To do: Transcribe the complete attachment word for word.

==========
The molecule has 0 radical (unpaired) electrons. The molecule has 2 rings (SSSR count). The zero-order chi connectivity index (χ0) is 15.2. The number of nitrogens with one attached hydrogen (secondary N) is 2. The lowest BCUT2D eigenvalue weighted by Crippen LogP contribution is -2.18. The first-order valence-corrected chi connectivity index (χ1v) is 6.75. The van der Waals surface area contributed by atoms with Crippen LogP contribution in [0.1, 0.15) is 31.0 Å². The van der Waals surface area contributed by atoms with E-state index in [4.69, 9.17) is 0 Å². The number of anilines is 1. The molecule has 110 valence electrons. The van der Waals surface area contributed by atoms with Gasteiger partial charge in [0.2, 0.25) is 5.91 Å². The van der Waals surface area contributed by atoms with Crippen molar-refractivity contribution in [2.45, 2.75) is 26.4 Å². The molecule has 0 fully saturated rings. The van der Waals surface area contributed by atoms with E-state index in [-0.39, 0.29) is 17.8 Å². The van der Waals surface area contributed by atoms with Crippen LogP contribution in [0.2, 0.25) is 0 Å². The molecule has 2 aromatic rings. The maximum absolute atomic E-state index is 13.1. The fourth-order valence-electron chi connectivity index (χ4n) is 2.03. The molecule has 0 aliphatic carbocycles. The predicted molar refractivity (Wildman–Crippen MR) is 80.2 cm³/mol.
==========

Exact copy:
The molecule has 0 radical (unpaired) electrons. The molecule has 2 rings (SSSR count). The zero-order chi connectivity index (χ0) is 15.2. The number of nitrogens with one attached hydrogen (secondary N) is 2. The lowest BCUT2D eigenvalue weighted by Crippen LogP contribution is -2.18. The first-order valence-corrected chi connectivity index (χ1v) is 6.75. The van der Waals surface area contributed by atoms with Crippen LogP contribution in [0.1, 0.15) is 31.0 Å². The van der Waals surface area contributed by atoms with E-state index in [4.69, 9.17) is 0 Å². The number of anilines is 1. The molecule has 110 valence electrons. The van der Waals surface area contributed by atoms with Gasteiger partial charge in [0.2, 0.25) is 5.91 Å². The van der Waals surface area contributed by atoms with Crippen molar-refractivity contribution in [2.45, 2.75) is 26.4 Å². The molecule has 0 fully saturated rings. The van der Waals surface area contributed by atoms with E-state index in [-0.39, 0.29) is 17.8 Å². The van der Waals surface area contributed by atoms with Crippen LogP contribution in [0.2, 0.25) is 0 Å². The molecule has 2 aromatic rings. The maximum absolute atomic E-state index is 13.1. The fourth-order valence-electron chi connectivity index (χ4n) is 2.03. The molecule has 0 aliphatic carbocycles. The predicted molar refractivity (Wildman–Crippen MR) is 80.2 cm³/mol.